What are a tenant’s rights to privacy?

UPDATED: Aug 29, 2011

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What are a tenant’s rights to privacy?

We have an oral agreement with the landlord to do the work she asked us to do and mow the yard for rent. We have put $3000 in the house and now she wants us to leave but never gave us an eviction notice or warned us that she wasn’t satisfied with our agreement. She demanded we get out and then we found her on our webcam sneaking in and taking pictures of our personal property.

Asked on August 29, 2011 Kentucky


SJZ, Member, New York Bar / FreeAdvice Contributing Attorney

Answered 11 years ago | Contributor

You should speak with an attorney; you may have a cause of action and grounds to avoid eviction.

1) If you only have an oral agreement, you probably can be evicted on 30 days notice to terminate your tenancy (with an oral or verbal lease, you will be month to month tenants; either you or the landlord can terminate the tenancy on a month's notice)--but you can't be evicted without that notice.

2) If you invested money ($3,000) in the house in reliance on the landlord's promise to let you stay there fo r certain length of time, that investment *may* give you an enforceable right.

3) A landlord may *not* enter a tenant's property without notice (usually 24 hours) unless it's an emergency; and may not enter for an improper purpose (e.g. the landlord can enter for maintence or to show the home, but not to look at your personal property), even with notice; and may not take pictures of your personal belongings without permission.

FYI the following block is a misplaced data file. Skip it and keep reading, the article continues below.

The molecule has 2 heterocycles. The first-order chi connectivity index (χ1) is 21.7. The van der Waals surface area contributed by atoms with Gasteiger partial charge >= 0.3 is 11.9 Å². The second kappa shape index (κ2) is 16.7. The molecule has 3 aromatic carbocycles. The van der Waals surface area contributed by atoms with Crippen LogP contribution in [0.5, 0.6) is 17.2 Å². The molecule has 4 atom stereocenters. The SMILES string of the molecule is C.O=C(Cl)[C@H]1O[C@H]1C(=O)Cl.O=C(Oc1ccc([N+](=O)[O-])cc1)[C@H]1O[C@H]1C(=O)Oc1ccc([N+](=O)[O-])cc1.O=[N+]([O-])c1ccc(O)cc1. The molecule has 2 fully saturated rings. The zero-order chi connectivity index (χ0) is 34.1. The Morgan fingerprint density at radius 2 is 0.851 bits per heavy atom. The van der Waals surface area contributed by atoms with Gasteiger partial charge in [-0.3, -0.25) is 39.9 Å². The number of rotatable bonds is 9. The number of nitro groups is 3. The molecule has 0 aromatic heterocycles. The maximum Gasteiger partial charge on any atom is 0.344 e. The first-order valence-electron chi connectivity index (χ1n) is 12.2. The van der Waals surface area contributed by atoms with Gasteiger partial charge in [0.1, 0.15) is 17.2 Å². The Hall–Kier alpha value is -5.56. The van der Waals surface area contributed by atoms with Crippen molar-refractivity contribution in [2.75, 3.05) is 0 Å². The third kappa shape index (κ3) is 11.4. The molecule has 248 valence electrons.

It seems as if it would therefore be worth your while to speak with a lawyer about your situation. Good luck.

IMPORTANT NOTICE: The Answer(s) provided above are for general information only. The attorney providing the answer was not serving as the attorney for the person submitting the question or in any attorney-client relationship with such person. Laws may vary from state to state, and sometimes change. Tiny variations in the facts, or a fact not set forth in a question, often can change a legal outcome or an attorney's conclusion. Although AttorneyPages.com has verified the attorney was admitted to practice law in at least one jurisdiction, he or she may not be authorized to practice law in the jurisdiction referred to in the question, nor is he or she necessarily experienced in the area of the law involved. Unlike the information in the Answer(s) above, upon which you should NOT rely, for personal advice you can rely upon we suggest you retain an attorney to represent you.

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